Causes of pulmonary embolism
A pulmonary embolus is most often caused by a blood clot that develops in a vein outside the lungs. The most common blood clot is one in a deep vein of the thigh or in the pelvis (hip area). This type of clot is called a deep vein thrombosis. The blood clot breaks off and travels to the lungs where it lodges.
Less common causes include air bubbles, fat droplets, amniotic fluid, or clumps of parasites or tumor cells.
You are more likely to get this condition if you or your family has a history of blood clots or certain clotting disorders.
A pulmonary embolus may occur 11):
- After childbirth
- After heart attack, heart surgery, or stroke
- After severe injuries, burns, or fractures of the hips or thigh bone
- After surgery, most commonly bone, joint, or brain surgery
- During or after a long plane or car ride
- If you have cancer
- If you take birth control pills or estrogen therapy
- Long-term bed rest or staying in one position for a long time
Disorders that may lead to blood clots include 12):
- Diseases of the immune system that make it harder for the blood to clot.
- Inherited disorders that make the blood more likely to clot. One such disorder is antithrombin III deficiency.
Prevention of pulmonary embolism
Blood thinners may be prescribed to help prevent deep vein thrombosis (DVT) in people at high risk, or those who are undergoing high-risk surgery.
If you had a deep vein thrombosis, your provider will prescribe pressure stockings. Wear them as instructed. They will improve blood flow in your legs and reduce your risk of blood clots.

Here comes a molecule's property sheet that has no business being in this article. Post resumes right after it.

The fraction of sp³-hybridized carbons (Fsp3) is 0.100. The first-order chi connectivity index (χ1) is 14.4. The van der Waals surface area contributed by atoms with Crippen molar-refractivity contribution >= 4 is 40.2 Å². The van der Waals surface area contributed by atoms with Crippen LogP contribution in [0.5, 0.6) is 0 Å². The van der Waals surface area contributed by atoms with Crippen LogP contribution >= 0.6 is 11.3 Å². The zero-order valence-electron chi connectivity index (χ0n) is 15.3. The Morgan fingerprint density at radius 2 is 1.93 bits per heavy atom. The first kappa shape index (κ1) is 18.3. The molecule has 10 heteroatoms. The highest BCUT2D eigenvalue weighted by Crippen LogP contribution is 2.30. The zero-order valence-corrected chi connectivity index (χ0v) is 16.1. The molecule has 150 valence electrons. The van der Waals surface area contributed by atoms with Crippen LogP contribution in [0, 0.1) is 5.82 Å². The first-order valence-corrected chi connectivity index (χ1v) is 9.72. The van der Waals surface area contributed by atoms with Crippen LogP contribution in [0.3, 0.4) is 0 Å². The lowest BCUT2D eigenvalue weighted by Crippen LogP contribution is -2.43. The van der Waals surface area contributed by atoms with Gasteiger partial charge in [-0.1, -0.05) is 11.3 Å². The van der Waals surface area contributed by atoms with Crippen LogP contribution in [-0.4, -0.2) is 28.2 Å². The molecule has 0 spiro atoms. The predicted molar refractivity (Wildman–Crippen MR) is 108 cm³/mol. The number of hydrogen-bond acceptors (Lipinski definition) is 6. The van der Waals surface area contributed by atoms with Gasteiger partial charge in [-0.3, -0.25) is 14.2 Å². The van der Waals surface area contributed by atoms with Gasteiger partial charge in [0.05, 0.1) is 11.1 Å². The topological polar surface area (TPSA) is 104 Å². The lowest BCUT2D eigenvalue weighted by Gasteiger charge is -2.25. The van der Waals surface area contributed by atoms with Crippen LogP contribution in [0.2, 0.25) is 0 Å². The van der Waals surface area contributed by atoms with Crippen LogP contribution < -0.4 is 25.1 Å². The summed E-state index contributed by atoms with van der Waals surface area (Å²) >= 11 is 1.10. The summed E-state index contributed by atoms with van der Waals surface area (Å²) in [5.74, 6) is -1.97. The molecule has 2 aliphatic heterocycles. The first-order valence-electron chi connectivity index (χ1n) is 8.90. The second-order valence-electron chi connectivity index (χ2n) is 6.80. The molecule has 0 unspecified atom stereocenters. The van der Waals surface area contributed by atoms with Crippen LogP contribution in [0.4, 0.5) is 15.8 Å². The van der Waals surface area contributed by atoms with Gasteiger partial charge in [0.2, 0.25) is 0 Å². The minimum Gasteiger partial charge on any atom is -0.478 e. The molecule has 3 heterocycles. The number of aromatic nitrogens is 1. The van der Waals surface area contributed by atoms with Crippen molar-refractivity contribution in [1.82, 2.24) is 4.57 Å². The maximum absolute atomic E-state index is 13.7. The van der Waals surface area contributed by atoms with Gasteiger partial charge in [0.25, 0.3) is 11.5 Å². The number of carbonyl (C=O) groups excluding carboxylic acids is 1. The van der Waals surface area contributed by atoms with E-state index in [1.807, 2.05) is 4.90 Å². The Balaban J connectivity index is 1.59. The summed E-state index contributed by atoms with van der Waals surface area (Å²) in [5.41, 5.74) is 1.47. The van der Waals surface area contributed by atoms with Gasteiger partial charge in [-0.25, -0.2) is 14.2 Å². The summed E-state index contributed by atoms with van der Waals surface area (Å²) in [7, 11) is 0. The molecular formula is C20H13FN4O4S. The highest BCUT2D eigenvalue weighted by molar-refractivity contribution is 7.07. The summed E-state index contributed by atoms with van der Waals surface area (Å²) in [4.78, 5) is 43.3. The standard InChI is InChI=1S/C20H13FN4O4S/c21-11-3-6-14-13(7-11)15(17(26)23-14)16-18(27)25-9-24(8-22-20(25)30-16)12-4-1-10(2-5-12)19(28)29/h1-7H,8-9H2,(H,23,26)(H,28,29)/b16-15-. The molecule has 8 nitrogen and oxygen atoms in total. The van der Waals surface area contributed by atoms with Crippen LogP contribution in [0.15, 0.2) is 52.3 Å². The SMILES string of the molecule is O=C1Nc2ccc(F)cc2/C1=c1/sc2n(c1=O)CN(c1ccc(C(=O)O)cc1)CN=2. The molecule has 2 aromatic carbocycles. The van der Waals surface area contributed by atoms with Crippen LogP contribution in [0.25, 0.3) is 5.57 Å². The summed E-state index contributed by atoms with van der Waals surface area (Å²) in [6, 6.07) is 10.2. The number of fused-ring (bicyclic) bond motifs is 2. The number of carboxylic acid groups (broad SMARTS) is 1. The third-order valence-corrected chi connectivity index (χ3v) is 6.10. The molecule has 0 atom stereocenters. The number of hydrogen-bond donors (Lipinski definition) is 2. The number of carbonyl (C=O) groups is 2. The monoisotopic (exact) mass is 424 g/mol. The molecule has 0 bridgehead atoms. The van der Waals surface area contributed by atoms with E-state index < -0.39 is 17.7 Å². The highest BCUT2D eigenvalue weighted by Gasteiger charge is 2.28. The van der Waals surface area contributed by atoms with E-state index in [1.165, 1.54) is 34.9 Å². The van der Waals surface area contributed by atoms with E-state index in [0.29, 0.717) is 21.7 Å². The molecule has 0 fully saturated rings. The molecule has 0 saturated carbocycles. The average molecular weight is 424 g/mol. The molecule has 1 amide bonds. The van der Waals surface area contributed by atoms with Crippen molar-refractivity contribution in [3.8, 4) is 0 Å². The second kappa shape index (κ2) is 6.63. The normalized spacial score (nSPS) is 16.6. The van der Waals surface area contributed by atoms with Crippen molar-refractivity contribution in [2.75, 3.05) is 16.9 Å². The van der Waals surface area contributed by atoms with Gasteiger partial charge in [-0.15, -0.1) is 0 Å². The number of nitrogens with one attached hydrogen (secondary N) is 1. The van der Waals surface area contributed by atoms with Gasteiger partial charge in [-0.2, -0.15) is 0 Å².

Moving your legs often during long plane trips, car trips, and other situations in which you are sitting or lying down for long periods can also help prevent deep vein thrombosis. People at very high risk for blood clots may need shots of a blood thinner called heparin when they take a flight that lasts longer than 4 hours.
Do not smoke. If you smoke, quit. Women who are taking estrogen must stop smoking. Smoking increases your risk of developing blood clots.
Symptoms of pulmonary embolism
Main symptoms of a pulmonary embolism include chest pain that may be any of the following:
- Under the breastbone or on one side
- Sharp or stabbing
- Burning, aching, or a dull, heavy sensation
- Often gets worse with deep breathing
- You may bend over or hold your chest in response to the pain
Other symptoms may include:
- Bluish skin (cyanosis)
- Dizziness, lightheadedness, or fainting
- Fast breathing or wheezing
- Fast heart rate
- Feeling anxious
- Leg pain, redness, or swelling
- Low blood pressure
- Sudden cough, possibly coughing up blood or bloody mucus
- Shortness of breath that starts suddenly
- Sweating, clammy skin.
How is pulmonary embolism diagnosed ?
The health care provider will perform a physical exam and ask about your symptoms and medical history.
The following lab tests may be done to see how well your lungs are working:
- Arterial blood gases
- Pulse oximetry
The following imaging tests can help determine where the blood clot is located:
- Chest x-ray
- CT angiogram of the chest
- Pulmonary ventilation/perfusion scan, also called a V/Q scan
- Pulmonary angiogram
Other tests that may be done include:
- Chest CT scan
- D-dimer blood test
- Doppler ultrasound exam of the legs